In the 1960s, the Albright-Knox wrote to a selection of artists to ask for statements about their works. Alicia Penalba responded with thoughts about her sculpture Chrysalis.
Many of the artists whose letters were published in Letters from 31 Artists write about how their works in the Albright-Knox’s collection represent pivotal or transformative moments in their artistic careers. Alicia Penalba is the only one, however, to distinctively mark this quality in the title of her work, Chrysalis (which she refers to as Chrysalide, the French word for the case that protects a moth or butterfly pupa while it transforms into an adult).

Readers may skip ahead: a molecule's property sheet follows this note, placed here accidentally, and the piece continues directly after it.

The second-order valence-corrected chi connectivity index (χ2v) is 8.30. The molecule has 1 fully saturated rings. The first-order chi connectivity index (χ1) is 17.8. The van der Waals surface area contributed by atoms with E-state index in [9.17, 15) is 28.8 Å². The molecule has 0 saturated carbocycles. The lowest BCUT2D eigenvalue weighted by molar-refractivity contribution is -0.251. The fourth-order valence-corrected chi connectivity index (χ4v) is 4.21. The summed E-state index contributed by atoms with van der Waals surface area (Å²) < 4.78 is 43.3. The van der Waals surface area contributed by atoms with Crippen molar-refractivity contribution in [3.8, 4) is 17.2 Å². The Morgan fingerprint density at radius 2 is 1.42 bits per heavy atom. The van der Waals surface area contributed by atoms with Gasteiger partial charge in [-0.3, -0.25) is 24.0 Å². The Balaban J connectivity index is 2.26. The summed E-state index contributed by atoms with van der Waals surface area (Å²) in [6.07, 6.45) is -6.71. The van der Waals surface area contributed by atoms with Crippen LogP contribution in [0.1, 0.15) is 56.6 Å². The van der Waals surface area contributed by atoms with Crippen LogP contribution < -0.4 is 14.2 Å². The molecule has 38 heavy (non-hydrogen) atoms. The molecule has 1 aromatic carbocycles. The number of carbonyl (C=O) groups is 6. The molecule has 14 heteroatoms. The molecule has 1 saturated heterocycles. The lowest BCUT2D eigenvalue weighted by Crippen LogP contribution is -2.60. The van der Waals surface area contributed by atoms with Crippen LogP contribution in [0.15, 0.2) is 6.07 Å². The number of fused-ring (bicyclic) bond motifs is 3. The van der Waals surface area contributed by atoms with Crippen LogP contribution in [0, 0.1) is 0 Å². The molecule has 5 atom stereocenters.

“The name came to me since its spirit marks a very pronounced change in comparison to my preceding works (which had developed in static fashion in a vertical direction and finally horizontal). In a more airy conception, volumes plunging into space in several directions, voids cutting cleanly between the planes and opening more liberally to the light. I thus gave the name Chrysalide to this sculpture which marks a liberation from old forms and laws of weight which has accentuated my work since then.”
Content taken from Letters from 31 Artists to the Albright-Knox Art Gallery (Buffalo: The Buffalo Fine Arts Academy, 1970).